4. How would you characterized your child’s personality?  Would you say that your child is primarily overcontrolled, undercontrolled, or resilient?  Support your argument.  The program stated at the beginning of age three that the Virtual Child’s behavior at age 3 and 4 is designed to resemble on of three personality types.  The personality types combine some of the temperamental traits with which you are already familiar.  The overcontrolled category refers to a child who is cooperative and follows the rules, but is shy in social situations and anxious and clingy under pressure.  The undercontrolled category refers to a child who is uncooperative or even aggressive, does not follow the rules, is not particularly shy in social situations, and has a tendency to become distracted and overly emotional, particularly when under stress.  The resilient category refers to a child who is cooperative and follows the rules, is friendly, non-aggressive and outgoing, able to focus on tasks without being too distracted, has good regulation of his or her emotions, and is adaptable to new situations.


Assignment 5:  Middle childhood physical and cognitive development: main ages are 24 through 8 years (run through 8 years, 11 months).  10 points


  1. What activities and experiences you and your child have engaged in might be promoting healthy behavioral practices and an interest in physical activity?
  2. do you notice any improvements in language, communication, memory, reasoning or theory of mind since age 4?  Give specific examples.  Does your child have any special needs with regard to cognitive or language development at this point and what do you plan to do?
  3. Describe changes in your child’s academic skills between ages 6 and 10 and assess how well these skills are developing.  The first grade report card (age 6; 11) and the psychologist’s report (age 8; 10) will be useful for this but you should also incorporate your own observations.  What are you doing to help your child?
  4. How smart is your child and in what areas?  Think back to the blurb on multiple intelligences that appeared at age 6.  Find specific evidence regarding your child’s verbal, logical-mathematical, spatial, musical and bodily-kinesthetic intelligence from your observations of your own child as well as the psychologist’s report at age 8 years, 11 months.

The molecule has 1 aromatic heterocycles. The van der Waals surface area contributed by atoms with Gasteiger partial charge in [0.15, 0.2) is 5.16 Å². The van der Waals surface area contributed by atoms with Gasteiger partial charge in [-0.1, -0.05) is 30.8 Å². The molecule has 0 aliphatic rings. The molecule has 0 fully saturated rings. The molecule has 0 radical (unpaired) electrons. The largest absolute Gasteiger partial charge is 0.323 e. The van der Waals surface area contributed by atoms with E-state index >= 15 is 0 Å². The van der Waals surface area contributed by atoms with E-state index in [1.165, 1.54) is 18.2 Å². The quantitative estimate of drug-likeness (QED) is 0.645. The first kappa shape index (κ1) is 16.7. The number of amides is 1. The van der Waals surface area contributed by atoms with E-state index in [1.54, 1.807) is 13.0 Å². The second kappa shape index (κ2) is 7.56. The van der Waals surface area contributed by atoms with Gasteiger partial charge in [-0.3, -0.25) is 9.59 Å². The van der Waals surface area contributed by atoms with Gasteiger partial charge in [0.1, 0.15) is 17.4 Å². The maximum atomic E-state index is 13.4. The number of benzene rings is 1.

Assignment 6:  Middle childhood social and emotional development: main ages are 6 through 10 years (run through 10 years, 11 months).  10 points


  1. Describe your child’s personality in terms of the three subtypes (resilient, overcontrolled and undercontrolled).  Which aspects of your child’s social behavior and emotional responses reflect continuities from earlier behavior (e.g., at ages 3-4 years) and which seem to be novel for this age level?
  2. Describe some examples of your child’s behavior or thinking that you think are due to typical American gender role socialization and explain why you think so.  Several examples can be found at ages 6 and 8.  How closely does your attitude toward gender roles correspond to typical American attitudes, and if there is a discrepancy, to what do you attribute this (e.g., cultural background, attitudes of your own parents, etc.)?
  3. How well is your child adapting to social situations in the home and outside the home?  Does your child have any behavior or emotional problems at this point?  Why do you think these problems are occurring and what are you doing about them?
  4. Has your parenting changed since the preschool period and if so, why do you think it has changed and what effect might this have on your child?  Refer to your textbook or lecture notes for evidence on typical changes in parenting that occur in middle childhood.



Extra Credit Questions


Run through 14 years, 11 months.

  1. Describe any physical or behavioral sings if incipient puberty, including changes in physical appearance, behavior or emotions.
  2. What activities or experiences at ages 12 and 14 has your teen been involved in that might promote healthy behavioral practices, physical fitness and skill in sports.
  3. Describe changes in your child’s thinking (e.g., changes in humor, abstract thinking, or theory of mind) and discuss how this might be affecting his or her interactions with you & your responses and his or her interactions with peers.
  4. Using the 7th and 9Th grade report cards and your own observations, summarize your child’s academic skills at this point.  What specific activities might promote some of these skills?  What careers or courses of study might be best suited to your teen’s abilities and interests?


Run through 18 years, 1 month.

  1. How important have your teen’s relationships with peers been to his/her social development, emotional well-being and school achievement from 14-18 years of age?
  2. How has your teen adjusted at 14-18 years of age to typical adolescent issues such as risk-taking, drugs, alcohol, and sexual interests, and how have you responded to your teen?
  3. As the program ends, what pathways does your child appear to be on in terms of physical, cognitive, social, emotional and moral development?  Choose four aspects of your child to discuss.  To what extent could you have predicted these pathways based on what you knew of your child’s earlier development?
  4. Describe two specific ways in which you think your parenting mattered for your child’s development, based on evidence from the course regarding the contributions of parents to child development.
  5. Describe two specific ways in which your child developed that appeared to be influenced by factors outside your control, such as genes, random environmental events or the general influence of contemporary middle-class American culture.